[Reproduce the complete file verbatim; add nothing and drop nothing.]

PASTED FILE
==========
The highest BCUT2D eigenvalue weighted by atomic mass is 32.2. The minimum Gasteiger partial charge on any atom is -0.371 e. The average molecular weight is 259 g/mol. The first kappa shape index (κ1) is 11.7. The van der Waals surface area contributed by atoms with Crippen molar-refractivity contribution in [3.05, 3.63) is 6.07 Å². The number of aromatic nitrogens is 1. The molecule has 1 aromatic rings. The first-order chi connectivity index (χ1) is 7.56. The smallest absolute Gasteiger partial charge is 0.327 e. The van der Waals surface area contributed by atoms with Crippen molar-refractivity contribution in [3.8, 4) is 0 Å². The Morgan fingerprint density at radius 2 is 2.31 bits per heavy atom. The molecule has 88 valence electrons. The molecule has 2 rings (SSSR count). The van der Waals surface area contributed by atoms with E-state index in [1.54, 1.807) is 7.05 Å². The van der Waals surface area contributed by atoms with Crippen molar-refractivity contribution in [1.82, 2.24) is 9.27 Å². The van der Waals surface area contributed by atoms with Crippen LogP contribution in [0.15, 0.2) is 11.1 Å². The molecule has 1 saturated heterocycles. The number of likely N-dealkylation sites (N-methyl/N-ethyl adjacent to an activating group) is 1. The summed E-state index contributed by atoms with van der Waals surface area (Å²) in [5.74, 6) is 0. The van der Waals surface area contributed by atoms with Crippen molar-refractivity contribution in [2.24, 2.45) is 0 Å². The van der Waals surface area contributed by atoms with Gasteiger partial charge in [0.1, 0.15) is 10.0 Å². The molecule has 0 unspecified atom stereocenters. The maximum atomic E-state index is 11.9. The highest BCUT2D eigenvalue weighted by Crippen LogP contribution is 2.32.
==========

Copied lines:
The highest BCUT2D eigenvalue weighted by atomic mass is 32.2. The minimum Gasteiger partial charge on any atom is -0.371 e. The average molecular weight is 259 g/mol. The first kappa shape index (κ1) is 11.7. The van der Waals surface area contributed by atoms with Crippen molar-refractivity contribution in [3.05, 3.63) is 6.07 Å². The number of aromatic nitrogens is 1. The molecule has 1 aromatic rings. The first-order chi connectivity index (χ1) is 7.56. The smallest absolute Gasteiger partial charge is 0.327 e. The van der Waals surface area contributed by atoms with Crippen molar-refractivity contribution in [3.8, 4) is 0 Å². The Morgan fingerprint density at radius 2 is 2.31 bits per heavy atom. The molecule has 88 valence electrons. The molecule has 2 rings (SSSR count). The van der Waals surface area contributed by atoms with E-state index in [1.54, 1.807) is 7.05 Å². The van der Waals surface area contributed by atoms with Crippen molar-refractivity contribution in [1.82, 2.24) is 9.27 Å². The van der Waals surface area contributed by atoms with Crippen LogP contribution in [0.15, 0.2) is 11.1 Å². The molecule has 1 saturated heterocycles. The number of likely N-dealkylation sites (N-methyl/N-ethyl adjacent to an activating group) is 1. The summed E-state index contributed by atoms with van der Waals surface area (Å²) in [5.74, 6) is 0. The van der Waals surface area contributed by atoms with Crippen molar-refractivity contribution in [2.24, 2.45) is 0 Å². The van der Waals surface area contributed by atoms with Gasteiger partial charge in [0.1, 0.15) is 10.0 Å². The molecule has 0 unspecified atom stereocenters. The maximum atomic E-state index is 11.9. The highest BCUT2D eigenvalue weighted by Crippen LogP contribution is 2.32.